Sunday, August 16, 2009
Taleb: Bernanake, Summers and Geithner Are Idiots, "Economists Have Been No Better in Their Predictions than Cab Drivers"
Nassim Nicholas Taleb wrote an open letter today to British Conservative leader David Cameron saying:
For background on why modern economists got it so wrong, see this.
I despair of the Obama administration's ability to fix this financial crisis and prevent future ones. I am appalled by the dangers it has been creating and its takeover by the same economic establishment responsible for this crisis...
Be careful, too, of the so-called science of economics. Economists have been no better in their predictions than cab drivers. We have an "expert" problem, in which the expert provides you with misplaced confidence, but no information. Because we think, correctly, that the dermatologist, the baker, the chemist are true experts (they know more about their respective subjects than the rest of us), we swallow the canard that the economists at the International Monetary Fund, the World Bank, the Bank of England and the US Federal Reserve are also experts, without checking their record. This reliance on faux experts is, for the most part, what got us here. Now it is continuing with the build-up of government deficit and an increased reliance on flimsy forecasts by the Obama administration.
This problem with experts was particularly acute when it came to the "risk models" on which bankers built those positions that turned sour. So it is that you are coming under pressure to provide more regulation. Alas, the need for more regulation is a myth. I have been fighting risk models both as a Wall Street trader and as a professor and my worst nightmares were the results of regulators. It was they who promoted the reliance on ratings by credit agencies. The "value-at-risk" models regulators promoted made us take more risks...
We replaced the heuristics of the elders with arrogant (and incompetent) beliefs, breaking, in the name of science, the chain of knowledge. Old, conservative bankers and traders have been replaced by keen young mathematical analysts, yet anyone who listened to a grandmother who survived the Depression would have been warned against debt and been better prepared than Ben Bernanke and Alan Greenspan, respectively chairman and former chairman of America's Federal Reserve.
The solution is obvious: build an economy that increases the role of well-tested traditions. Ban financial derivatives that require advanced mathematics rather than trial and error. Look at mother nature. There is a complex system built around sound principles that has insured both evolution and survival. It does not let anything get too big to fail. It breaks things early. I don't understand why people who stand against tampering with nature accept tampering with the economy that would have organically grown too. Work on building a "robust" society, capable of withstanding errors, in which the role of finance (hence debt) would be minimal. We want a society in which people can make mistakes without risk of total collapse. Silicon Valley offers a good example, where people have the chance to fail fast (and repeatedly).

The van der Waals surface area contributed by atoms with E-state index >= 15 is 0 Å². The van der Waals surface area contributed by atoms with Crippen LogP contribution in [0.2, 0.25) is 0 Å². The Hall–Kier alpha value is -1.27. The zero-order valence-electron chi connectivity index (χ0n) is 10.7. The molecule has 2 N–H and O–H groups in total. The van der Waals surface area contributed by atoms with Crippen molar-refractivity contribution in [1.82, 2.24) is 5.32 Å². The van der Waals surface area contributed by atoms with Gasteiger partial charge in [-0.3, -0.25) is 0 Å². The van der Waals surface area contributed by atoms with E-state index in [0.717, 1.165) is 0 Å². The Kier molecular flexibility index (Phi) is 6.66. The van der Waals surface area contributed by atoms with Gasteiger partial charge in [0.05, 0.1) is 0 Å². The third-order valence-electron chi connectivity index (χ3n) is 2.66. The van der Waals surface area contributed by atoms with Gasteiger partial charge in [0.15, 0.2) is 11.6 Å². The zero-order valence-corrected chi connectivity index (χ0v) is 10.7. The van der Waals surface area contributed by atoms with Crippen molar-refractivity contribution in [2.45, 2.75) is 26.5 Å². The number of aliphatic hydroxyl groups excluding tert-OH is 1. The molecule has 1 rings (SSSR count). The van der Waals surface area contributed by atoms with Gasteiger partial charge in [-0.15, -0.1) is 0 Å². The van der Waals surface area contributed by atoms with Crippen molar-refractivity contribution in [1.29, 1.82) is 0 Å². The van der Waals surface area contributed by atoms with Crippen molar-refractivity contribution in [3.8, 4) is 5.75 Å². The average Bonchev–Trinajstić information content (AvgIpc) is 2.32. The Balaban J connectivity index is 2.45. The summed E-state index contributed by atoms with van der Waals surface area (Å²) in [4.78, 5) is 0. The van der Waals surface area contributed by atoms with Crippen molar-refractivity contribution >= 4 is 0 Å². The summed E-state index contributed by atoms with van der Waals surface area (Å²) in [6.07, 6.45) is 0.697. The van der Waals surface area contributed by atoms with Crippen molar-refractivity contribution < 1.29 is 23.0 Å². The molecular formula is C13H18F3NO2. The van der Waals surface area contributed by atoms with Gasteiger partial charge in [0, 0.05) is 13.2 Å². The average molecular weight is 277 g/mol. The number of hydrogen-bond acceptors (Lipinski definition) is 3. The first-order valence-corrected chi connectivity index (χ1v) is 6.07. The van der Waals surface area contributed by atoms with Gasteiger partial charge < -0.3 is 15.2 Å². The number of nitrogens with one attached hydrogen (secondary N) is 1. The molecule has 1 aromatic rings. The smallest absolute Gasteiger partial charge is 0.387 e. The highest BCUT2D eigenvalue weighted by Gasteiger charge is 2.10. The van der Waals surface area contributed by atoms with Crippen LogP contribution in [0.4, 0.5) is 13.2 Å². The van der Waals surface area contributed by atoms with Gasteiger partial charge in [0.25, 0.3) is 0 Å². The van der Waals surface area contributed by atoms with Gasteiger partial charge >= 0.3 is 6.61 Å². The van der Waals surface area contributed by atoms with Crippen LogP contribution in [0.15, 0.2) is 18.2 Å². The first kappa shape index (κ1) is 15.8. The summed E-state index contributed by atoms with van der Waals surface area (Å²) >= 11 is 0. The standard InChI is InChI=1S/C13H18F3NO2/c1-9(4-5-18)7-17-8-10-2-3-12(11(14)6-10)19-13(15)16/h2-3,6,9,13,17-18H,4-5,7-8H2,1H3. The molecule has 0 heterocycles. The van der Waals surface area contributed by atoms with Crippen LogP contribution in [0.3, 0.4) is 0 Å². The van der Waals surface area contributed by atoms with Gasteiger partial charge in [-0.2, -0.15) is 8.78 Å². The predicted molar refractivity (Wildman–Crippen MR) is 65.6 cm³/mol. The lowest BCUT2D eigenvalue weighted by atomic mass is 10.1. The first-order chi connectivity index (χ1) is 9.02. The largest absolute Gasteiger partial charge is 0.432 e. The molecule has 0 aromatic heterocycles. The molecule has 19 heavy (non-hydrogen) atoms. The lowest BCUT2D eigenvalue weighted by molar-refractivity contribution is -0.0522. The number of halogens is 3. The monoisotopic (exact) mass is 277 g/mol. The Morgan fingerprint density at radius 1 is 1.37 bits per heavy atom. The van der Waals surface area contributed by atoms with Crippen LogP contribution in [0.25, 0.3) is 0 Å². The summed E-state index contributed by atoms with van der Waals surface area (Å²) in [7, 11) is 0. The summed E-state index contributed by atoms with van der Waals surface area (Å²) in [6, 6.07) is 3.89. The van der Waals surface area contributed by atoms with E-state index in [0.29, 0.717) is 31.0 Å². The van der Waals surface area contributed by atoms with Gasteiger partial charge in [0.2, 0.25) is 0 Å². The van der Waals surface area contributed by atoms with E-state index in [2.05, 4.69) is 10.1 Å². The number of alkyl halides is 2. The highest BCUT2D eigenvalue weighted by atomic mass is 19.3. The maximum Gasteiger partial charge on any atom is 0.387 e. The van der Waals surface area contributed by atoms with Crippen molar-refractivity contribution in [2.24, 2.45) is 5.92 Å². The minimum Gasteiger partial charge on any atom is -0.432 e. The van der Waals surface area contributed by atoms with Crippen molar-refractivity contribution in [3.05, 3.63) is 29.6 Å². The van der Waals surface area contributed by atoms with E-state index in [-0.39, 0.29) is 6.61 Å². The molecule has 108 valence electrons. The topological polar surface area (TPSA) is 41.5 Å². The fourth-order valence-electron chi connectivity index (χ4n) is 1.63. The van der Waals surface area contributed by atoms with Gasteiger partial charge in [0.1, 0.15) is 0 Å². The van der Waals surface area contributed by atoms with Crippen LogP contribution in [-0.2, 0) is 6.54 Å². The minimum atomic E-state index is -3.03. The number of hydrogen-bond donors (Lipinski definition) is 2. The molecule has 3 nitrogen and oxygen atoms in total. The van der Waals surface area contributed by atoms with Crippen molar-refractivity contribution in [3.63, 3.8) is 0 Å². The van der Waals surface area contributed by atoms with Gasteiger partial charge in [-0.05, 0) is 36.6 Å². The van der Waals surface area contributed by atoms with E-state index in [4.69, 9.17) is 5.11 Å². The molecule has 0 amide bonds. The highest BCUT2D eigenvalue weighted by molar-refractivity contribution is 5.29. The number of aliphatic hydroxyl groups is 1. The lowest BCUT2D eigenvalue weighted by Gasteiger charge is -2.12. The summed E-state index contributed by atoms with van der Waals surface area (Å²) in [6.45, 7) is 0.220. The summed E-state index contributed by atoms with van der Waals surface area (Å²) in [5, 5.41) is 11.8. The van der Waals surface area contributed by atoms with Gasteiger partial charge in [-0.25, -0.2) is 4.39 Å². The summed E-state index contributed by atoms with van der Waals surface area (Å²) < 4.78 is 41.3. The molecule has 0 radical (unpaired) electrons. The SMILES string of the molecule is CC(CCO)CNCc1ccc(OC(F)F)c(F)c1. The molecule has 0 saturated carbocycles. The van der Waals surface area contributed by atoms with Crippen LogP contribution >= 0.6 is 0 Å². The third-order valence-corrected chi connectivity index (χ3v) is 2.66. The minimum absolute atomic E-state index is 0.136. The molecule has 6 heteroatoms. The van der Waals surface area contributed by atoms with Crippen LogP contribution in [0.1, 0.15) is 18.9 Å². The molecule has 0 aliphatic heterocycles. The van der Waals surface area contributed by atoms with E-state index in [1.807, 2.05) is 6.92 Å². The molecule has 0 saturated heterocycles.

The best blueprint is the very opposite of the Obama administration's economic policies ... It has been administering pain-killers without addressing the cause of disease. Obama is strengthening those who do the wrong thing. Take the "cash for clunkers" programme. It is a handout to those who bought the wrong – uneconomic – car. He is penalising people who did not make a mistake. The same applies to other "rescues". By raising taxes after the crisis, the administration is hampering evolution. Those who do well in difficult times end up paying more tax and those who lost money in the crisis pay less. The rich who got us here are being rescued by regular Joes and being subsidised by the tax system.
Obama is giving the large institutions that failed us, like the IMF and the World Bank, even more powers. He is increasingly dependent on the visionary expert who failed us and does not understand the properties of complex systems and stifling long traditions of wisdom in understanding risk. Just consider the players: Larry Summers, director of the National Economic Council (who, among other things, made both Harvard University and the banking system more fragile), Bernanke (who increased reliance on the error-prone "models") and Tim Geithner, secretary of the US Treasury (who failed to understand that property prices can take extreme deviations).